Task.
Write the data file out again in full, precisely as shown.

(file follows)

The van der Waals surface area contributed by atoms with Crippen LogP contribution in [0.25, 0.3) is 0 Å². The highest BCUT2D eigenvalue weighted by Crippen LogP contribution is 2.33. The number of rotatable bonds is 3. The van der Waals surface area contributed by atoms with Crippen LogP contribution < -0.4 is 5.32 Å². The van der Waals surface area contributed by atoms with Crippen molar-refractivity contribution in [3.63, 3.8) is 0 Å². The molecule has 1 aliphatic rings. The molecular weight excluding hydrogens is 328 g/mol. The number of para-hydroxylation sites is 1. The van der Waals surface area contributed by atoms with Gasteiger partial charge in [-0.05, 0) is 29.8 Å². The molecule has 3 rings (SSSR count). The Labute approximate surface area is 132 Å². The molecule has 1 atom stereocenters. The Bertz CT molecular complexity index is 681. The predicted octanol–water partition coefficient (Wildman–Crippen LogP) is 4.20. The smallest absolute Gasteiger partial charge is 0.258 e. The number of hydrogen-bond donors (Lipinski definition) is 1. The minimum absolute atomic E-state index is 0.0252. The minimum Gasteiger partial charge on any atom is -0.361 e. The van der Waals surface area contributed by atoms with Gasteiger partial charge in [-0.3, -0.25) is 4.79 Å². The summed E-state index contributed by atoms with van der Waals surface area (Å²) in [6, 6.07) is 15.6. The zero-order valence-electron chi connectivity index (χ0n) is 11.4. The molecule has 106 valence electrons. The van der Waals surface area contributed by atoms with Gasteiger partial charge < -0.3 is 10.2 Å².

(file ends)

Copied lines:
The van der Waals surface area contributed by atoms with Crippen LogP contribution in [0.25, 0.3) is 0 Å². The highest BCUT2D eigenvalue weighted by Crippen LogP contribution is 2.33. The number of rotatable bonds is 3. The van der Waals surface area contributed by atoms with Crippen LogP contribution < -0.4 is 5.32 Å². The van der Waals surface area contributed by atoms with Crippen molar-refractivity contribution in [3.63, 3.8) is 0 Å². The molecule has 1 aliphatic rings. The molecular weight excluding hydrogens is 328 g/mol. The number of para-hydroxylation sites is 1. The van der Waals surface area contributed by atoms with Gasteiger partial charge in [-0.05, 0) is 29.8 Å². The molecule has 3 rings (SSSR count). The Labute approximate surface area is 132 Å². The molecule has 1 atom stereocenters. The Bertz CT molecular complexity index is 681. The predicted octanol–water partition coefficient (Wildman–Crippen LogP) is 4.20. The smallest absolute Gasteiger partial charge is 0.258 e. The number of hydrogen-bond donors (Lipinski definition) is 1. The minimum absolute atomic E-state index is 0.0252. The minimum Gasteiger partial charge on any atom is -0.361 e. The van der Waals surface area contributed by atoms with Gasteiger partial charge in [-0.3, -0.25) is 4.79 Å². The summed E-state index contributed by atoms with van der Waals surface area (Å²) in [6, 6.07) is 15.6. The zero-order valence-electron chi connectivity index (χ0n) is 11.4. The molecule has 106 valence electrons. The van der Waals surface area contributed by atoms with Gasteiger partial charge < -0.3 is 10.2 Å².